Howie Carr’s jump from WRKO-AM (680) to WTKK-FM (96.9) isn’t a done deal just yet. Carr’s new morning drive-time show is supposed to begin in October. But after the Herald reported this past Monday that Carr was poised to bolt WRKO, station spokesman George Regan released a statement hinting that WRKO might take legal steps aimed at keeping Carr from leaving — or, barring that, at making his exit as unpleasant as possible. “He is a tremendous asset to WRKO and Entercom [WRKO’s parent company] has every intention of retaining his services for many years to come,” said Regan. “Any report suggesting a change is incredibly premature.”
If the station has a case, it probably hinges on a clause in Carr’s contract that gives WRKO the right to match any competitor’s offer. But on Tuesday, Carr filed a pre-emptive lawsuit of his own, accusing WRKO of repeatedly declining to extend his contract, and arguing that any provisions aimed at keeping him from leaving for a competitor were legally unenforceable.
Whether the courts will agree remains to be seen. But even if they don’t, WRKO should think twice about mounting a fight. Carr’s relationship with WRKO seems to have been seriously strained even before this dust-up hit the headlines; now that things have reached this point, it’s hard to imagine the station and its marquee talent making peace.
One source with knowledge of the situation says that Carr — whose populist conservatism runs the gamut from witty erudition to juvenile mean-spiritedness — had accumulated a long list of grievances with WRKO. Among other things, he was concerned about the station’s declining ratings; he felt management wasn’t promoting or syndicating him effectively; and he bristled at being pre-empted for preseason Red Sox games, which WRKO began broadcasting this year in an awkward joint-broadcasting arrangement with WEEI-AM, Entercom’s Boston sports station. “Howie’s overall feeling is that it’s a poorly run operation,” this individual, who works in Boston radio, tells the Phoenix.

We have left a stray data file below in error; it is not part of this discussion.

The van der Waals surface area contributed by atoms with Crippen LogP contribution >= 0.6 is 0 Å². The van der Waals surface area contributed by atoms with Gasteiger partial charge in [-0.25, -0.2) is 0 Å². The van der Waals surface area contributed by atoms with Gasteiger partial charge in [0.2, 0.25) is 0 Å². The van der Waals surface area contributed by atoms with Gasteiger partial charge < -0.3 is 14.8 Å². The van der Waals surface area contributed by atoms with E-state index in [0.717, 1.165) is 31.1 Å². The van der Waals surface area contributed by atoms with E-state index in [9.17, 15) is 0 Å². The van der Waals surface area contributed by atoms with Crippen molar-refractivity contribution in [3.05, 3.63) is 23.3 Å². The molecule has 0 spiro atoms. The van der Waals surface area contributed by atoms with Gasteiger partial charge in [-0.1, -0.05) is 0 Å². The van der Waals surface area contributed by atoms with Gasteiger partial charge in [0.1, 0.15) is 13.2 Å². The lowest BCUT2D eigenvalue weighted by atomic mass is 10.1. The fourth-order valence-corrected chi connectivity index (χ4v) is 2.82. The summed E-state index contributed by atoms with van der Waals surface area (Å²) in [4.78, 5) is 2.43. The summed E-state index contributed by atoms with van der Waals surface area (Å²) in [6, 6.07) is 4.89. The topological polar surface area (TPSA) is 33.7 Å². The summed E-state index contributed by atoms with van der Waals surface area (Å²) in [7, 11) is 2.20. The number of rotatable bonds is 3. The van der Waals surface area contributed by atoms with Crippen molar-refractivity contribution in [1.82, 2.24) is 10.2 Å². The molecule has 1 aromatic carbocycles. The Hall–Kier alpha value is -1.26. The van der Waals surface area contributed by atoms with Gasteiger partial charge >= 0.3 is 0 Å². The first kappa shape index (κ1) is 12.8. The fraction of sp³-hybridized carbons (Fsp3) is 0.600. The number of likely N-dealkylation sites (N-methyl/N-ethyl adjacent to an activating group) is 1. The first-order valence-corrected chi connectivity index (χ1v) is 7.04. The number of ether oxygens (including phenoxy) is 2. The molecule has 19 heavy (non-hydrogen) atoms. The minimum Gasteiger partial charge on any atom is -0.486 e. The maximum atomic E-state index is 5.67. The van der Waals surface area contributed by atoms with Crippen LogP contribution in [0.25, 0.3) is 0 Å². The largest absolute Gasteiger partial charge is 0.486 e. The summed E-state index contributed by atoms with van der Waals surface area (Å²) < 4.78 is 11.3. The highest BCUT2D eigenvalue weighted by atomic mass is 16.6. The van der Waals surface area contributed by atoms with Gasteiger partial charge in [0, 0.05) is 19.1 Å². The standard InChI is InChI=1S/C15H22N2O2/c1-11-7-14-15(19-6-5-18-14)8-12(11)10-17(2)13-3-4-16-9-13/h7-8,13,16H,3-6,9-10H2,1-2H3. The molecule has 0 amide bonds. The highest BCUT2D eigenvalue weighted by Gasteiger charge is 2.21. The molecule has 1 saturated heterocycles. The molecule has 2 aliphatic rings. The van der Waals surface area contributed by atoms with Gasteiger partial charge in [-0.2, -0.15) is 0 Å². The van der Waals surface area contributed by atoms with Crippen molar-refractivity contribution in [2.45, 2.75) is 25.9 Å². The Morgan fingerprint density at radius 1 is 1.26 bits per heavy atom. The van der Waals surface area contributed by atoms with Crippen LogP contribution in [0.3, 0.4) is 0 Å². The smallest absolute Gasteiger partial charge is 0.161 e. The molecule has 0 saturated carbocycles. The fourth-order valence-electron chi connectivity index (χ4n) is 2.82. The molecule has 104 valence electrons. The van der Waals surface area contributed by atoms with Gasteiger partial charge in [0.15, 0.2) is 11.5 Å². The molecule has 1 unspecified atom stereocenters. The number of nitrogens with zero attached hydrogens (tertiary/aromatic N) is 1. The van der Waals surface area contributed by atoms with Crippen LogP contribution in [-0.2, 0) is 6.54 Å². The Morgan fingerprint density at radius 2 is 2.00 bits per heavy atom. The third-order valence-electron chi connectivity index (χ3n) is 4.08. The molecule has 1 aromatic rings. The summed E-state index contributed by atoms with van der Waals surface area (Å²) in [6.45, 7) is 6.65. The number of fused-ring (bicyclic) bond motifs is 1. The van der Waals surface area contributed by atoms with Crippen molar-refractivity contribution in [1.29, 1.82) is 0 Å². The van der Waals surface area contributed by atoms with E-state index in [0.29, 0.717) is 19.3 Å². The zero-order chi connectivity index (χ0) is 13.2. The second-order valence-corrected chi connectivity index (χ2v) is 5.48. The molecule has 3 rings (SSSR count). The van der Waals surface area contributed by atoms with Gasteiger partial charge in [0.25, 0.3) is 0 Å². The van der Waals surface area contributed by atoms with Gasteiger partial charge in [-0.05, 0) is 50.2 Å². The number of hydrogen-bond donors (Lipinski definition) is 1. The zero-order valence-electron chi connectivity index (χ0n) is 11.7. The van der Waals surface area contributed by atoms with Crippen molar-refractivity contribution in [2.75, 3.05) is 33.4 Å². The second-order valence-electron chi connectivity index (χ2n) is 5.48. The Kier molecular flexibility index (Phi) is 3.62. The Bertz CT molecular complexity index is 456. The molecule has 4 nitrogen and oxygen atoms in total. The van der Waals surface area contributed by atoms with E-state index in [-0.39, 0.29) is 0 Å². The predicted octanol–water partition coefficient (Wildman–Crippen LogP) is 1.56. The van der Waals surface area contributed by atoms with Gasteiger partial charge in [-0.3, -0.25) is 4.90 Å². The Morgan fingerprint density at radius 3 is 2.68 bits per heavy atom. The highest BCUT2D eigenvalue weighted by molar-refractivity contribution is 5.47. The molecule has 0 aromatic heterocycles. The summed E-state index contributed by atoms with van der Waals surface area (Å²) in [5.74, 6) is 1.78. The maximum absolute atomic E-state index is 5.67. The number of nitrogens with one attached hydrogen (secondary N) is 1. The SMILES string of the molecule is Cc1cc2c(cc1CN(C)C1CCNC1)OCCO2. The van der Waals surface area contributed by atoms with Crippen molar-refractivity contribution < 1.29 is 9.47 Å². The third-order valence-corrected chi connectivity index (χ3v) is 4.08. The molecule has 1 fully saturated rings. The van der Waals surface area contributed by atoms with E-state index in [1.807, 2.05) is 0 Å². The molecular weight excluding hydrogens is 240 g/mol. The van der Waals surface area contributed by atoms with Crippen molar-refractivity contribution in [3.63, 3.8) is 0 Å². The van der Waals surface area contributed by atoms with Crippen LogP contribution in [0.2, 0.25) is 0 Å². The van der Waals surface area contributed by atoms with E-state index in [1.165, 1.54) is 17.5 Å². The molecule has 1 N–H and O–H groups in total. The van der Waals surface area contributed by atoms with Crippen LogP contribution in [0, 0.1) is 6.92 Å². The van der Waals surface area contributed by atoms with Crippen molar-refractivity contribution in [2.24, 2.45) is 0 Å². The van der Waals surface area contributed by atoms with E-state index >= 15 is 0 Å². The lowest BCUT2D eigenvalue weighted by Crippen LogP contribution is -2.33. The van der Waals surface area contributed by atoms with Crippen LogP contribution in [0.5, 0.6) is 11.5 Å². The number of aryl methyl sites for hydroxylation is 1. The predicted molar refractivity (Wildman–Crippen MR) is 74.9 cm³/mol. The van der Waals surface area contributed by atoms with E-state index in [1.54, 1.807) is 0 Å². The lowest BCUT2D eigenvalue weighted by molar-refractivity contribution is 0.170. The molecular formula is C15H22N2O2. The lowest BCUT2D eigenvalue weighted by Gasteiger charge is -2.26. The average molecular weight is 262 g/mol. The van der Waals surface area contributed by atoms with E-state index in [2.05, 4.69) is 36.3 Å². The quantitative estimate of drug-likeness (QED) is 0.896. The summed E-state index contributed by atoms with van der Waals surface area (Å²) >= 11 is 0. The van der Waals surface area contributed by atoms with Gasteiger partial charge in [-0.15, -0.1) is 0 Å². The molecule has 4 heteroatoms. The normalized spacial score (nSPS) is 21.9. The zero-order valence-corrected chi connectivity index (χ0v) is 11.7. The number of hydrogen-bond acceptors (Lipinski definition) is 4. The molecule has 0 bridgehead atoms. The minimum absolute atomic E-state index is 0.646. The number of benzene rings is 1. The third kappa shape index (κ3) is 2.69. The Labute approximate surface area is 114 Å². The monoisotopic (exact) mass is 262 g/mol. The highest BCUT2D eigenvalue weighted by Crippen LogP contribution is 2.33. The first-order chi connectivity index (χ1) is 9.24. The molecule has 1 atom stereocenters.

This casts a new light on the alleged feud between Carr and Tom Finneran — the ex–Massachusetts House Speaker who, after pleading guilty to perjury in a legislative-redistricting case, took over WRKO’s morning-drive-time slot earlier this year. In March, the Herald turned this purported beef into a cover story, reporting that Carr (who’s also a Herald columnist) was incensed after Finneran joked that he should be killed and stuffed in the trunk of Governor Deval Patrick’s car. At the time, I argued that the whole flap seemed to be a shameless publicity stunt. In retrospect, though, Carr’s stagy wrath may have obscured genuine frustration: a strong morning host would have helped Carr’s own ratings and market position by driving listeners to the station. But Finneran clearly wasn’t ready to fly solo — and hasn’t been given a reliable sidekick to help him along.
More significantly, Carr’s disenchantment and potentially imminent departure also raise questions about Entercom executive Jason Wolfe, who went from running WEEI’s programming to directing programming for both WRKO and WEEI in early 2006 and has been considered something of a golden boy in local radio circles. Given WEEI’s continued success, the underwhelming performance of WRKO under Wolfe’s watch is especially striking. Former hosts Scott Allen Miller and John DePetro are gone. Finneran is struggling in the morning drive-time slot, both in terms of ratings and in terms of establishing a compelling on-air persona. It’s still not clear how splitting the Red Sox between WEEI and WRKO helps either station. And now Carr — the station’s name-brand talent — is poised to bolt to its major competitor. (Wolfe and Julie Kahn, Entercom New England’s vice-president and market manager, did not return calls from the Phoenix.)